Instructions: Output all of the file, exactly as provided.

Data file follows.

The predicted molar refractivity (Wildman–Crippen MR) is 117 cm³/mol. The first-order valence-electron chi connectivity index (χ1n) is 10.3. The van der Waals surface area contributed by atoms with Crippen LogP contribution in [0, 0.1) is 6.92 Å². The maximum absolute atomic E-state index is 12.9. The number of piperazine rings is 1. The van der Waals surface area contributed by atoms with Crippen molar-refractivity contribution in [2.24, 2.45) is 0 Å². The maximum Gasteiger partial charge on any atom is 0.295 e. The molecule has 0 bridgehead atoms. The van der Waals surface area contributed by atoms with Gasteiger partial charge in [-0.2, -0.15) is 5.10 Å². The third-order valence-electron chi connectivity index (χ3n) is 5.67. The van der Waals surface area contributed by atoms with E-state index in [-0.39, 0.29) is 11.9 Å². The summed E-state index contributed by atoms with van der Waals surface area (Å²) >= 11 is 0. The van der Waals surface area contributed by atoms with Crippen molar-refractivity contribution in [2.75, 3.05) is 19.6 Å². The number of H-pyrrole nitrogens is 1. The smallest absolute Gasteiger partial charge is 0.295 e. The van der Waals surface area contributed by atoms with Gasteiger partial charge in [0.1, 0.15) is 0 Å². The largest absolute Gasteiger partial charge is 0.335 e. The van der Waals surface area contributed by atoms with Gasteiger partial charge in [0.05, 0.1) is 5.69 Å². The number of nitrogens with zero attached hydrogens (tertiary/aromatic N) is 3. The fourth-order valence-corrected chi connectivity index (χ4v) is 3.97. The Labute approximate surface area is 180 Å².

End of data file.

The predicted molar refractivity (Wildman–Crippen MR) is 117 cm³/mol. The first-order valence-electron chi connectivity index (χ1n) is 10.3. The van der Waals surface area contributed by atoms with Crippen LogP contribution in [0, 0.1) is 6.92 Å². The maximum absolute atomic E-state index is 12.9. The number of piperazine rings is 1. The van der Waals surface area contributed by atoms with Crippen molar-refractivity contribution in [2.24, 2.45) is 0 Å². The maximum Gasteiger partial charge on any atom is 0.295 e. The molecule has 0 bridgehead atoms. The van der Waals surface area contributed by atoms with Gasteiger partial charge in [-0.2, -0.15) is 5.10 Å². The third-order valence-electron chi connectivity index (χ3n) is 5.67. The van der Waals surface area contributed by atoms with E-state index in [-0.39, 0.29) is 11.9 Å². The summed E-state index contributed by atoms with van der Waals surface area (Å²) >= 11 is 0. The van der Waals surface area contributed by atoms with Crippen molar-refractivity contribution in [2.75, 3.05) is 19.6 Å². The number of H-pyrrole nitrogens is 1. The smallest absolute Gasteiger partial charge is 0.295 e. The van der Waals surface area contributed by atoms with Gasteiger partial charge in [0.1, 0.15) is 0 Å². The largest absolute Gasteiger partial charge is 0.335 e. The van der Waals surface area contributed by atoms with Gasteiger partial charge in [0.05, 0.1) is 5.69 Å². The number of nitrogens with zero attached hydrogens (tertiary/aromatic N) is 3. The fourth-order valence-corrected chi connectivity index (χ4v) is 3.97. The Labute approximate surface area is 180 Å².